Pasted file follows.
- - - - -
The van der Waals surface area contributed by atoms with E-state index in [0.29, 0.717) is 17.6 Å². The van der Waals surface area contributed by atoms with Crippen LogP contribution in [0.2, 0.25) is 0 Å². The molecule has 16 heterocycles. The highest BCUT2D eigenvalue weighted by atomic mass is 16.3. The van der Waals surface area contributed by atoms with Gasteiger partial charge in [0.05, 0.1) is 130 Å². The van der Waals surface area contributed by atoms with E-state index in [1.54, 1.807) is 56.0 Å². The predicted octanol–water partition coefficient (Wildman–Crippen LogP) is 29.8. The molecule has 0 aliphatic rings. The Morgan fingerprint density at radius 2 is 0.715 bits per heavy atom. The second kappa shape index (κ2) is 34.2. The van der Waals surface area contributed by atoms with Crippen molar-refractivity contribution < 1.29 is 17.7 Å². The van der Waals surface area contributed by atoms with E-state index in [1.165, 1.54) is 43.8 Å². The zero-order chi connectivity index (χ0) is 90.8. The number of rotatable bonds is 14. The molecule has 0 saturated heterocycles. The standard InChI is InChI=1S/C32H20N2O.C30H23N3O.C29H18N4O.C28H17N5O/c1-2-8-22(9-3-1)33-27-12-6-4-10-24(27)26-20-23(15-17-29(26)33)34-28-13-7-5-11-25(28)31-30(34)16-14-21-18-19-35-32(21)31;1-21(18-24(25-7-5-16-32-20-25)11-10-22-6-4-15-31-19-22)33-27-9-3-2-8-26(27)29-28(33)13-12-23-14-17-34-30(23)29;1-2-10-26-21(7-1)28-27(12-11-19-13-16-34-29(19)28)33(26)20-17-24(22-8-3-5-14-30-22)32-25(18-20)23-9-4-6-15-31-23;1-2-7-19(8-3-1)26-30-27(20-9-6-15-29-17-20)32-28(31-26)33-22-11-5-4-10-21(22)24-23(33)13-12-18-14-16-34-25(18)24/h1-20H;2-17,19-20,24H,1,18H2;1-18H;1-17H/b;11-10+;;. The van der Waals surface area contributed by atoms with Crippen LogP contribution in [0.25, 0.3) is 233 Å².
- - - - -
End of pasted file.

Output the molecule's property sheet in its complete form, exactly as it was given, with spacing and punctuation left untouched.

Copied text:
The van der Waals surface area contributed by atoms with E-state index in [0.29, 0.717) is 17.6 Å². The van der Waals surface area contributed by atoms with Crippen LogP contribution in [0.2, 0.25) is 0 Å². The molecule has 16 heterocycles. The highest BCUT2D eigenvalue weighted by atomic mass is 16.3. The van der Waals surface area contributed by atoms with Gasteiger partial charge in [0.05, 0.1) is 130 Å². The van der Waals surface area contributed by atoms with E-state index in [1.54, 1.807) is 56.0 Å². The predicted octanol–water partition coefficient (Wildman–Crippen LogP) is 29.8. The molecule has 0 aliphatic rings. The Morgan fingerprint density at radius 2 is 0.715 bits per heavy atom. The second kappa shape index (κ2) is 34.2. The van der Waals surface area contributed by atoms with Crippen molar-refractivity contribution < 1.29 is 17.7 Å². The van der Waals surface area contributed by atoms with E-state index in [1.165, 1.54) is 43.8 Å². The zero-order chi connectivity index (χ0) is 90.8. The number of rotatable bonds is 14. The molecule has 0 saturated heterocycles. The standard InChI is InChI=1S/C32H20N2O.C30H23N3O.C29H18N4O.C28H17N5O/c1-2-8-22(9-3-1)33-27-12-6-4-10-24(27)26-20-23(15-17-29(26)33)34-28-13-7-5-11-25(28)31-30(34)16-14-21-18-19-35-32(21)31;1-21(18-24(25-7-5-16-32-20-25)11-10-22-6-4-15-31-19-22)33-27-9-3-2-8-26(27)29-28(33)13-12-23-14-17-34-30(23)29;1-2-10-26-21(7-1)28-27(12-11-19-13-16-34-29(19)28)33(26)20-17-24(22-8-3-5-14-30-22)32-25(18-20)23-9-4-6-15-31-23;1-2-7-19(8-3-1)26-30-27(20-9-6-15-29-17-20)32-28(31-26)33-22-11-5-4-10-21(22)24-23(33)13-12-18-14-16-34-25(18)24/h1-20H;2-17,19-20,24H,1,18H2;1-18H;1-17H/b;11-10+;;. The van der Waals surface area contributed by atoms with Crippen LogP contribution in [0.25, 0.3) is 233 Å².